I traveled a good deal when I was younger. By the time I was twenty, I’d been to Africa, India. Canada, I think. The whole of Europe, though I hated every minute of France. My mother was French.
I still traveled after I married, though nowhere near as often. Not at all, actually. Alfie was a house plant.
When I turned eighty, I bought a flower pot big enough for the two of us. Wollbaum watered us with tea. Or I guess … we had Andrews, then. He didn’t last. There’s something tragic about surviving one’s butler.
Andrews handed me a salver, one day. On it was an invitation—to a family reunion. I thought it would be a great surprise and fun to see what family I had left. But Alfie wouldn’t hear of it. I’d press him and he’d just sit quietly in his chair, petting the Business Section. He’d’ve done that if the bombs were falling.
A day or two later, Andrews lifted the cover on my dinner. Instead of roast, though, there were two tickets, train tickets, sitting on my plate. I looked up at Alfie. He was smiling.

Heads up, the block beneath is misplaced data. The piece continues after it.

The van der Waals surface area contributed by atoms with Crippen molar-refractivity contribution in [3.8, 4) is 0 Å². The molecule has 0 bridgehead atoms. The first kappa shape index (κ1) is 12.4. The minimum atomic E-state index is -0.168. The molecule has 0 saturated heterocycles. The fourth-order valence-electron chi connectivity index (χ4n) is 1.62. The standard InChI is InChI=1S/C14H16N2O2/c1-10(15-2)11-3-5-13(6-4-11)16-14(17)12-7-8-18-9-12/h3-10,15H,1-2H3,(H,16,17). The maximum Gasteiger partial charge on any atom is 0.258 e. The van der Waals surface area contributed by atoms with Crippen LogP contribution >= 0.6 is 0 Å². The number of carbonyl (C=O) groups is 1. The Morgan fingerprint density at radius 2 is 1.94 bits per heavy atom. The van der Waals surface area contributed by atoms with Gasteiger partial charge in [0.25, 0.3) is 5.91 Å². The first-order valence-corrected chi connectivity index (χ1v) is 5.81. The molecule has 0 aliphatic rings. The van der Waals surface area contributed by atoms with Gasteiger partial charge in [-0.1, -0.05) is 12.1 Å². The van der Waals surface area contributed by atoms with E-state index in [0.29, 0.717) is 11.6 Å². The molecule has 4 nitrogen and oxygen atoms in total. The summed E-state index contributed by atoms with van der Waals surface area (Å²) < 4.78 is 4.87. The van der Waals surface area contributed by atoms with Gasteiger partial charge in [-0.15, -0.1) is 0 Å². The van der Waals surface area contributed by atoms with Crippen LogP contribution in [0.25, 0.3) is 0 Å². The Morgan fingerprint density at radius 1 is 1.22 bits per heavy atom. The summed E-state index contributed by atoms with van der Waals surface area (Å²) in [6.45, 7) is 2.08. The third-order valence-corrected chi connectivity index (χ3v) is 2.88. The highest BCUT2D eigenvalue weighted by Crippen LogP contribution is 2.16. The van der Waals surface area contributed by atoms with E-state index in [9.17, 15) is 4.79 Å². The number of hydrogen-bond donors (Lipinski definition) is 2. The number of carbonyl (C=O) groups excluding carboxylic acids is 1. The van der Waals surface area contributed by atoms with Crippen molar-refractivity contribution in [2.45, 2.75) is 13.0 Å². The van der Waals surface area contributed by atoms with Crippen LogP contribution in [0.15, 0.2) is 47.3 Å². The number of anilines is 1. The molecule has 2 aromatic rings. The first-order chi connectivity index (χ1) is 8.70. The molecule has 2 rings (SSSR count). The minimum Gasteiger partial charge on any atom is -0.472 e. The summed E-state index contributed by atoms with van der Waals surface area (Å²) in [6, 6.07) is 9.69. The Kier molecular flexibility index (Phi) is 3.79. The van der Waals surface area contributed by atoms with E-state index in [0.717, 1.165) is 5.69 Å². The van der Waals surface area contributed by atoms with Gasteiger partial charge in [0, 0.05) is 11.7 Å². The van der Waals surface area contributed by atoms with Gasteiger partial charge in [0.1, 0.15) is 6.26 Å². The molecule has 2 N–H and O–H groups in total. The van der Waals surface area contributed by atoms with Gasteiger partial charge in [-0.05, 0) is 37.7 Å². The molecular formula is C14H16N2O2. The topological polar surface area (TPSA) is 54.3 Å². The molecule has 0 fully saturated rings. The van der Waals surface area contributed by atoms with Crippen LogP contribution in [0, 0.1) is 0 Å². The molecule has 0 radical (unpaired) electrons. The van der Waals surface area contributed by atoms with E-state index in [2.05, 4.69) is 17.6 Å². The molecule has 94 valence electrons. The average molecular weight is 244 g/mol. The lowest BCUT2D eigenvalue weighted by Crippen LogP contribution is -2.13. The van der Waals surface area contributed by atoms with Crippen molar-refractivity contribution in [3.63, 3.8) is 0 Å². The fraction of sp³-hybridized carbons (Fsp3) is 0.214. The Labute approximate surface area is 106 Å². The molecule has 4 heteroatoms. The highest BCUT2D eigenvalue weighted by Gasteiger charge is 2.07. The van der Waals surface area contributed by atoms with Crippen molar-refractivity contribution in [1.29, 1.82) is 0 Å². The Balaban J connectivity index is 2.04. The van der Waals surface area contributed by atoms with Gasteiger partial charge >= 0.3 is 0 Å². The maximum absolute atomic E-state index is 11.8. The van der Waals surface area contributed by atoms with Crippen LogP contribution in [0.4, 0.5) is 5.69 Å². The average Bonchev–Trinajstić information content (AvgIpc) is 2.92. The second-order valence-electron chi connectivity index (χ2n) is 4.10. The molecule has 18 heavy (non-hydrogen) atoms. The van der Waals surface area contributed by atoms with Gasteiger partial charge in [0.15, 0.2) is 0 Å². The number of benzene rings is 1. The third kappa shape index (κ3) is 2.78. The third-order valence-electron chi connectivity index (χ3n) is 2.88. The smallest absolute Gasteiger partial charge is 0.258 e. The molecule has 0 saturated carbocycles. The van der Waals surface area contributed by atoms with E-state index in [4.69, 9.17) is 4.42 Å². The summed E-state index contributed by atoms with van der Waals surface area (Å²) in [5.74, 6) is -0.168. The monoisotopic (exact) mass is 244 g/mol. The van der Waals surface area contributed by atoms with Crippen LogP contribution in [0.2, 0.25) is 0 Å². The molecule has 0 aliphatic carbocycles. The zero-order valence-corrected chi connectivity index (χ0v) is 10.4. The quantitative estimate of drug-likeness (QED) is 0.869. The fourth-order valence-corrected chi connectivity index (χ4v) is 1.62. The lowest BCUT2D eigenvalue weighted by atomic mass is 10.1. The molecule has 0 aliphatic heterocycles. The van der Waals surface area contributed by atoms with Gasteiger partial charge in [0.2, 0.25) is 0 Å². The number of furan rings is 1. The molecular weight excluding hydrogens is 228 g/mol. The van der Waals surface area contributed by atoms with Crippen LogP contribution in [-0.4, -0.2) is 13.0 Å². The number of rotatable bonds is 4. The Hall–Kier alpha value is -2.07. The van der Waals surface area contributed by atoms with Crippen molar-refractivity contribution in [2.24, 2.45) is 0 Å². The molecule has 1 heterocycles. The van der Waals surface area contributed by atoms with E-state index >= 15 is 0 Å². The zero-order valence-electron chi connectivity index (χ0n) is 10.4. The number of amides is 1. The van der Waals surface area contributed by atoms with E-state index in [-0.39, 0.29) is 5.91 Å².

The reunion was to take place in Chudleigh, where I’d done most of my growing up. I hadn’t been so excited about something, I don’t think… Since I was a teenager.
The train took us as far as Exeter—it’s not much more than a thumbprint, Chudleigh— where we hired a car.
As we drove through the fog, I told Alfie about the old house and the hidden passage and the dirty magazines. Puritanical Aunt Claire, who threw her empty wine jugs in the lilac bush. The hybrid crimes my brother and I committed every day, to mark the hours. The closer we grew to Chudleigh, I think, the more I talked, the faster. Alfie just quietly smiled as the bombs dropped.
When I saw the church spire sticking out of the mist… There’s nothing so dreamlike as meeting one’s past again, on the second lap.
With the town still a half mile off, Alfie slowed down. He pulled up to the gates of the Protestant Cemetery. He wasn’t smiling anymore.
“Alfie,” I said. “It’s nearly 2:00 and—”
“There,” he said, pointing at—I wasn’t sure if it was something among the graves. It was pretty foggy, still. I squinted.
“There,” a bit louder, moving his finger in a circle. Meaning, I determined, the cemetery itself.
I looked at Alfie.
“That’s where your family is. If you want to say hello, do it quickly. The train leaves in half an hour.”
Alfie. I looked at … his eyes.
He was serious.
He was serious.
On the train…
We didn’t say a word to one another, the entire way.
From The Dream Museum, an unpublished short story collection.